Meats High in Nitrates and Saturated Fats
Processed meats such as cold cuts, bacon, sausages and hot dogs contain nitrates, chemical additives that preserve freshness. Nitrates have been linked to stomach cancer and other degenerative diseases. These fatty meat products are also full of unhealthy saturated fat that can raise levels of "bad" LDL cholesterol, a risk factor for heart disease and strokes.
Ditch preserved meats altogether or look for ones that are advertised as "nitrate-free." Buy meats low in saturated fats such as chicken and turkey or eat more fish, like salmon or tilapia, rich in healthy omega-3 fats. If you must have red meat, choose lean cuts like sirloin or tenderloin.
Ingredients You Can't Pronounce
Does ferrous sulfate, thiamine mononitrate or partially hydrogenated soybean oil sound appetizing to you? Follow this rule of thumb: if a food product is made of stuff you need a course in chemistry to comprehend or if you can't pronounce the first 5 ingredients, don't let it near your cart.
Stay focused on buying whole foods comprised of only one ingredient. Instead of snacking on neon-orange cheese curls, slice up some carrots or celery sticks. Invest in an air popper and enjoy fiber-rich popcorn. Make homemade veggie chips: cut up kale, thinly slice beets, sweet potatoes or yams, sprinkle them with herbs and a little olive oil and bake in the oven.
Fake Health Foods
Fake health foods are those deceptive foods, billing themselves as "low in fat", like certain cookies, salad dressings or yogurt brands. Look closely at their labels. To make up for flavor, these items are inevitably high in sugar or salt. Other tricky foods include packaged breads and crackers with labels stating "contains whole grains." This often translates into considerably less fiber than 100 percent whole grain products.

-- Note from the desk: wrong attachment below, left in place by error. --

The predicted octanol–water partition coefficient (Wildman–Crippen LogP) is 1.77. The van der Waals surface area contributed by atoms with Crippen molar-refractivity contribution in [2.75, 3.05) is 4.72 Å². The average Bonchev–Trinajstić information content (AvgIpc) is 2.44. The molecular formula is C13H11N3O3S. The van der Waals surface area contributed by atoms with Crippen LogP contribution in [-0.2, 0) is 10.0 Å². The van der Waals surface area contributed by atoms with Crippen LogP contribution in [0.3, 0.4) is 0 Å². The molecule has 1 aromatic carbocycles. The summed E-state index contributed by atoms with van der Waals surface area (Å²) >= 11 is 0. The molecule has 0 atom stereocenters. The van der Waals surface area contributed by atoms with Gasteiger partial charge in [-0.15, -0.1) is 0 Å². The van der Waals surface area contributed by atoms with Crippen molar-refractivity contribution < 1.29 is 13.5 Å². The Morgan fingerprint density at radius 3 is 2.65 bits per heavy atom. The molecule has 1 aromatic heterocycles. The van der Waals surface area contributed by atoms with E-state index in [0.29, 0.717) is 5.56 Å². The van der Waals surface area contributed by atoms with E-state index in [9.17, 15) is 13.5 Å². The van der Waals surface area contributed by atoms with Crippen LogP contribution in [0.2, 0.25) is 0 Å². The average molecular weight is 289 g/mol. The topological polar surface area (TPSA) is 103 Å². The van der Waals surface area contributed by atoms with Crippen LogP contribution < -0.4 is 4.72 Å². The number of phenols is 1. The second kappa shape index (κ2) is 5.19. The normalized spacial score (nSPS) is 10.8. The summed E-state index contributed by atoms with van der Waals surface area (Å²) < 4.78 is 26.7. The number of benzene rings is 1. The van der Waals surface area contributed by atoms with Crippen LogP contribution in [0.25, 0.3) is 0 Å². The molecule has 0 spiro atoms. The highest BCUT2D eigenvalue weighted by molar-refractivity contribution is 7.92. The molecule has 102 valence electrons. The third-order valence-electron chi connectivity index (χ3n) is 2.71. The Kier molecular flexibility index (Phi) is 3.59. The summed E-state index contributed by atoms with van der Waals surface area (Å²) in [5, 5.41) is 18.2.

Again, choose real foods as much as possible. If it's a sweet tooth you need to satisfy, buy tasty dried fruits, such as apricots or mangos.
Canned Foods High in Sodium
Eighty percent of our sodium intake comes from processed and canned foods. In fact, many canned foods are so chock-full of salt, they contain half or more of your daily recommended intake. A diet high in sodium is dangerous since it can lead to high blood pressure.
Instead of buying canned soups, try making your own simple versions, like a healthy carrot soup
or hearty lentil
. If you don't have the time to cook, purchase canned soups low in sodium.
To lower your overall sodium intake, try seasoning foods with more herbs, both dried and fresh. You'll rely less on table salt for flavor.
Next: Dr. Oz's longevity grocery list
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